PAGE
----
Kelli and I met through her blog Lovescool.  I stumbled across it through an unlikely avenue, Craigslist.  [During my stint in NYC, I devoted alot of time to this particular website.  It became more of a resource for finding out the ongoings of the food scene and anything else that was breaking in real time in the city.  Remember this was years before twitter.]  There happen to be an ad for a part-time baker in the job section with enough information to lead me to Amai’s website, which was really just a home page directing traffic to Lovescool.  This was my first meeting with a blog or at least that I had known of.  Immediately, my attention was captivated and the hours spent reading every word just flew by.  But oddly enough, the reason that I struck up conversation with Kelli was not about the job at all, rather a posting on Lovescool regarding her split from her business partner.  Something about the post resonated with me, and I felt I needed to contact this stranger, who no longer felt like a stranger but a friend who had managed to keep me reading through her entire site in one sitting.  And with that one email began what has been a three year professional and personal friendship.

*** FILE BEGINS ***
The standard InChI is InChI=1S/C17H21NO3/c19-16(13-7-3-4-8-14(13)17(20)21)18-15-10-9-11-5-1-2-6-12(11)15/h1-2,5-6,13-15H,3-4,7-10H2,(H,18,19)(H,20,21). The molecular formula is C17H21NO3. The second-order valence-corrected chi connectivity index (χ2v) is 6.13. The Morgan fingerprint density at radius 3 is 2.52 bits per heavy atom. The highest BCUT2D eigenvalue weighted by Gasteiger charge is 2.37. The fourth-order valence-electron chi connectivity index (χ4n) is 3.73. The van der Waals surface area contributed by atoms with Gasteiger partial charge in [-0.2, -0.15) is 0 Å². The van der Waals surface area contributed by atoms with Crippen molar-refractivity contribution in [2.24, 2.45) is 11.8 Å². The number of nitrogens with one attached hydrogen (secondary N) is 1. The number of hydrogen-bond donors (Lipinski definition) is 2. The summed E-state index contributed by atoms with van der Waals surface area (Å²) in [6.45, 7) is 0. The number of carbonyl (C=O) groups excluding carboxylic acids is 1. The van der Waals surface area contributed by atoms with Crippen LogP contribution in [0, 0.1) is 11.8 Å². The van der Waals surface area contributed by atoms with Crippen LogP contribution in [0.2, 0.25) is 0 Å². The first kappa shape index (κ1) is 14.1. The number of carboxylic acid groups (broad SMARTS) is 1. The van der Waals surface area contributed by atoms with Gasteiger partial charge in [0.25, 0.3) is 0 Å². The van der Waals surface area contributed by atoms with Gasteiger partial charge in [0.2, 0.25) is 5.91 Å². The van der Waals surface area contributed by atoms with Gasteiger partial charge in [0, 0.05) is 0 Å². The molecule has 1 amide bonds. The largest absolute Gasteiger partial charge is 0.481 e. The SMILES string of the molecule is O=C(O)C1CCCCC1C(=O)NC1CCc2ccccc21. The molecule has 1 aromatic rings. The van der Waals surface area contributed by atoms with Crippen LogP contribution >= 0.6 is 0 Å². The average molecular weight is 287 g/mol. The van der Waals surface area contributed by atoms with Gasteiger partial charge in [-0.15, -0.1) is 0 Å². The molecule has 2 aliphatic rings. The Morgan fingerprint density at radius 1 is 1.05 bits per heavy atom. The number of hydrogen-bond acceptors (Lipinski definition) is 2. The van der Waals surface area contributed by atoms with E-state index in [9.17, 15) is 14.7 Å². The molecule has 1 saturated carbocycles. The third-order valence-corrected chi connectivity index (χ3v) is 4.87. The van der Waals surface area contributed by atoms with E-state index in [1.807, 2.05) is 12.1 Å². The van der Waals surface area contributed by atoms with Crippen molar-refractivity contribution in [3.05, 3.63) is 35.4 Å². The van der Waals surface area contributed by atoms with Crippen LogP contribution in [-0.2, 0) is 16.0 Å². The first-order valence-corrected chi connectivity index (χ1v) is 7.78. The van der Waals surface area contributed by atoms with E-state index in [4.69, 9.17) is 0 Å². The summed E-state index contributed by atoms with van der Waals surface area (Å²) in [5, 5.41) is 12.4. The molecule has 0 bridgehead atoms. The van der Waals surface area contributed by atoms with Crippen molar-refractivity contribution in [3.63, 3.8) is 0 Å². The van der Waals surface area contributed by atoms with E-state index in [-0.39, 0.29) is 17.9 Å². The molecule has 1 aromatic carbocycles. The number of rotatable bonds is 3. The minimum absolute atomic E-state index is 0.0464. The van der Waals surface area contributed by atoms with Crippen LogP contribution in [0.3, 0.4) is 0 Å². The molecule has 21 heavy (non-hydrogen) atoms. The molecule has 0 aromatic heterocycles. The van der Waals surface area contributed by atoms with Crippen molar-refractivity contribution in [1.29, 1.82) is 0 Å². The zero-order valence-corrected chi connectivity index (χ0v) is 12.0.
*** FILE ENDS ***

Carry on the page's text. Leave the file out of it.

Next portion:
Most days it was just Kelli and I and the kitchen assistant Michael working diligently in the sweltering summer heat, only made more unbearable by all of the ovens in use.  Unless it was in the thick of winter and the  ovens were our oversized, much-clung-to heaters.  Then there were the special days, when we needed help and called in reinforcements.  This group was made up of several intelligent, diverse, lovely women who all happen to be Lovescool fans and foodies of sorts.  They had full time jobs doing things that paid much more (like Kelli and I once had), yet chose to spend their weekends (and some late nights) hanging out with us in the kitchen.  For the love of baking.  For the love of being a part of such a special opportunity.  And eventually (or at least for me), for the love of being with such knowledgeable, fun-loving people who sought refuge in each other in what can be a very harsh city.